Diet and Disease Prevention


Nutritional Claims


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Nutritional Claims

As more and more people educate themselves about the relationship between diet and disease, they're turning to nutritional remedies to supplement or augment traditional medicine. Although it's good that nutrition information is so readily available, it's often difficult to distinguish legitimate information from the false or unsupported claims. But even if you aren't a nutrition expert, you can evaluate the validity of a nutritional claim, product or diet plan with these simple guidelines.

A nutritional claim is questionable if:

  • It sounds "too good to be true." Does the claim imply an immediate cure or dramatic relief from one or several illnesses? If so, it probably is too good to be true. Nutrition scientists, dietitians and physicians will tell you that the right diet can help you treat a disease or decrease your risk of developing one, but it won't provide a quick cure-all.
  • You must use a specialized food or product to get the promised results. If someone tells you that you must use their products to lose weight or stay healthy, ask to see research that supports their claims
  • You must eat certain "magic" foods every day or avoid entire food groups altogether. You need a variety of foods to meet your nutritional needs for protein, carbohydrates, fat and the essential vitamins and minerals. By eating only selected items or by removing whole food groups from your diet, you'll increase your risk of nutrient, vitamin and mineral deficiencies.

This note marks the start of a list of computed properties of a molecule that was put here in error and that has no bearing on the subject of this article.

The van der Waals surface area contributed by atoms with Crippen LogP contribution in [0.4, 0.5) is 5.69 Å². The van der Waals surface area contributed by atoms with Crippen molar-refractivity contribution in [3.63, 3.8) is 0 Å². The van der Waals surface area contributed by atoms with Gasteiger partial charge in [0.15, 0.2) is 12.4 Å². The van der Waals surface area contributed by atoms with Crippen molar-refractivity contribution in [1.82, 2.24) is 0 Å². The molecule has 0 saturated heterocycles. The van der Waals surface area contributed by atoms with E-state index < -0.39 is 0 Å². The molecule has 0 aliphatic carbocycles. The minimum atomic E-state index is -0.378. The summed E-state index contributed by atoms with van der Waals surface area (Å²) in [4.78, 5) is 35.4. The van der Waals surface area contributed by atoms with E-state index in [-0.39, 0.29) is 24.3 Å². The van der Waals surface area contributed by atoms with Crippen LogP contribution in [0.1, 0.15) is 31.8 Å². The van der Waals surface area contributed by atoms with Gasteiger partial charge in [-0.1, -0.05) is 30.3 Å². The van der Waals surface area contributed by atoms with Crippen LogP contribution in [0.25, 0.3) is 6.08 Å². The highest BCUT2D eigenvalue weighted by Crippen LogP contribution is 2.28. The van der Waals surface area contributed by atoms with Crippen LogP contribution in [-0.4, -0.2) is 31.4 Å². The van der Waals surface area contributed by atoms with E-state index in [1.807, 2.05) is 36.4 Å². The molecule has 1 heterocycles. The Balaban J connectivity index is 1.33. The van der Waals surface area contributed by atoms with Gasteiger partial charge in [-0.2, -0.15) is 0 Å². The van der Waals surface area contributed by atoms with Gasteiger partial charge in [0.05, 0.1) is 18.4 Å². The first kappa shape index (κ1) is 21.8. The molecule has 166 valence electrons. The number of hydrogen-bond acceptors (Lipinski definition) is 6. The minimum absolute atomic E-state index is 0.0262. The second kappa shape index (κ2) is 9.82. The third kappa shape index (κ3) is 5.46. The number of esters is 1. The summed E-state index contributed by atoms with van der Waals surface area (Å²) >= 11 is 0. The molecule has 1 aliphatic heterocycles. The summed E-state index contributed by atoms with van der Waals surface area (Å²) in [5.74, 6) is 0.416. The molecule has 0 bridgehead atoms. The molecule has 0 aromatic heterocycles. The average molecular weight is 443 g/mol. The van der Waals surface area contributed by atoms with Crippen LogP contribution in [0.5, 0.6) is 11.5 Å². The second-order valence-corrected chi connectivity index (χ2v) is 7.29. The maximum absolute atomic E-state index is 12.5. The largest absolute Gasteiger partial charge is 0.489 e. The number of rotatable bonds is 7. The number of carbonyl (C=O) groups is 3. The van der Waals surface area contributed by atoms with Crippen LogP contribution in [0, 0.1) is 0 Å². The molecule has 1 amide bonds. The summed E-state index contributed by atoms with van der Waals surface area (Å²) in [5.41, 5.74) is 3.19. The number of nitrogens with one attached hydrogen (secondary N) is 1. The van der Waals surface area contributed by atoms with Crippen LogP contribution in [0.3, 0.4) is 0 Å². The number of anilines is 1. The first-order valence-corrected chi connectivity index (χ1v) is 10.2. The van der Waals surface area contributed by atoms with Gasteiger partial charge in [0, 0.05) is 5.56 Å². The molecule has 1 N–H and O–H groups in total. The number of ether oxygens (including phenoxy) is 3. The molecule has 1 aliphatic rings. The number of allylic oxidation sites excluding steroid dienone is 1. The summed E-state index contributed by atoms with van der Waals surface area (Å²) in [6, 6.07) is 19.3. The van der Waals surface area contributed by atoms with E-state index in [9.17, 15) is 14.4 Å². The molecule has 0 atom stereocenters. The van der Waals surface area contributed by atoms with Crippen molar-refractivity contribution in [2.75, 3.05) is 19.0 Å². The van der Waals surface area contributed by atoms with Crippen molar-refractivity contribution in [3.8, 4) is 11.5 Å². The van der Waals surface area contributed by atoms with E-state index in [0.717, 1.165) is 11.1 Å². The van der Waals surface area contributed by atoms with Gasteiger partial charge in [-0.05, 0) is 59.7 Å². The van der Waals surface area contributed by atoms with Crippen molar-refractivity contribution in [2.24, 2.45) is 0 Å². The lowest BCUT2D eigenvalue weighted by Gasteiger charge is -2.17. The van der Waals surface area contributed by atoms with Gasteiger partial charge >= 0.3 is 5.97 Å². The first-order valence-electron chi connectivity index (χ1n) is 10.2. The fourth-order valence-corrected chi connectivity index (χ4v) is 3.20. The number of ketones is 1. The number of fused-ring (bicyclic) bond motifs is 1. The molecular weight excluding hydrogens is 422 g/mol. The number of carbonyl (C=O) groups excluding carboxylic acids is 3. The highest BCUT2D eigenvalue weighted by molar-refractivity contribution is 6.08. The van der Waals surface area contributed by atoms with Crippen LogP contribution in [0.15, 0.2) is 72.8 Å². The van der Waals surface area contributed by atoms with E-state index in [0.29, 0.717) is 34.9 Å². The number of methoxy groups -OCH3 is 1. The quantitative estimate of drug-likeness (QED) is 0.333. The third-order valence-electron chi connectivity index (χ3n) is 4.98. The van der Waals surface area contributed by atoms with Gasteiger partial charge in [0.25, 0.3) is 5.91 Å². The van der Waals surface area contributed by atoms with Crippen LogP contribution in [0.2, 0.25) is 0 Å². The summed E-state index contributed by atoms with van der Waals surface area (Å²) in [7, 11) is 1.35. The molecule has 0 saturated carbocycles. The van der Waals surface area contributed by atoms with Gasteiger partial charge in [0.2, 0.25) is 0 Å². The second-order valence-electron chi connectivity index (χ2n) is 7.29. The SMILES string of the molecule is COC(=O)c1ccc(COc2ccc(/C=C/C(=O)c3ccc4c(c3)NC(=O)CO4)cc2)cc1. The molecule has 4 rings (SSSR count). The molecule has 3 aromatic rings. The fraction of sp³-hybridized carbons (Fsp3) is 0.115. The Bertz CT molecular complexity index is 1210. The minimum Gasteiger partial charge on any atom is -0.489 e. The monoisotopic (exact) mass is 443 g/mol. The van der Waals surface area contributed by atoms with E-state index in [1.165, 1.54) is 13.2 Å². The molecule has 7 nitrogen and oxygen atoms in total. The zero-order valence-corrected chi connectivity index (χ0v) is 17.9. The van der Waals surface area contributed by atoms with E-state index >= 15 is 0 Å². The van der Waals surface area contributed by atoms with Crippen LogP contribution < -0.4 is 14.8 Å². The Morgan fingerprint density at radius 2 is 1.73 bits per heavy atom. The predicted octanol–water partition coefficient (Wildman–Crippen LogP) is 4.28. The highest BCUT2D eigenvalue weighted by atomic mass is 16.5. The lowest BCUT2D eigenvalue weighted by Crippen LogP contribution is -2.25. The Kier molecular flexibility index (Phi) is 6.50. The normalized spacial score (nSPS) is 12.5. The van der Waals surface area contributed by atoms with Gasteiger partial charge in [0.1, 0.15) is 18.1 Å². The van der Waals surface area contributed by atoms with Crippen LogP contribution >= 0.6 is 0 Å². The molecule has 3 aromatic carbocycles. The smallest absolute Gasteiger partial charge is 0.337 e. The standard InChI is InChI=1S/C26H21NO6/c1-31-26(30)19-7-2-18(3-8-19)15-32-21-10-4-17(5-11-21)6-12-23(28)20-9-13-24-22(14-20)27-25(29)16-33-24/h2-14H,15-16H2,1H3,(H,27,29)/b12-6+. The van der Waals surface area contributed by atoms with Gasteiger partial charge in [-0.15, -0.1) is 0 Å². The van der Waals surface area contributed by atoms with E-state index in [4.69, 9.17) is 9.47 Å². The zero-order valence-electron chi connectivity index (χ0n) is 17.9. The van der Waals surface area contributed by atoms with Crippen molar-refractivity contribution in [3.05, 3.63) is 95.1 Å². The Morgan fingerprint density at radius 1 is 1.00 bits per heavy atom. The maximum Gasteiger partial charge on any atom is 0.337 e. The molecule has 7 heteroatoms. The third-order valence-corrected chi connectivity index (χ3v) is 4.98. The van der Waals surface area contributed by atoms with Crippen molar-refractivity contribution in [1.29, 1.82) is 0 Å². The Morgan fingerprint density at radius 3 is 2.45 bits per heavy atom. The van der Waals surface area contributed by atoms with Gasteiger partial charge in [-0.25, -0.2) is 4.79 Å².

• The plan calls for large or "megadoses" of vitamins or minerals. If a diet suggests vitamin or mineral doses that exceed the recommended daily allowance (RDA), ask for any research that supports such doses. When it comes to vitamins, more isn't always better. In some cases, excessive vitamin doses can interfere with your body's absorption of other nutrients and actually make you sick.
  • The credentials of the individual offering the nutritional advice are questionable. Double-check any "expert" claims. Find out what kind of education self-proclaimed experts have had, particularly when they call themselves "nutritionists." For example, a registered dietitian (RD) must complete a comprehensive education program and pass an exam to be registered by the American Dietetic Association.
  • The promoter of the product or program disparages traditional medical treatments, contradicts established treatments or relies on personal experience to support his or her claim. The medical community readily accepts and uses nutrition therapies that scientific research studies have proven safe and effective. Claims that aren't supported by research or accepted by health care providers may not produce the promised effect -- and may even be dangerous to your health.

When evaluating nutritional claims and products, ask questions. No question is a dumb question. In addition, always talk to your primary care doctor before starting any new nutrition regimen or taking any nutrient, vitamin or mineral supplement.


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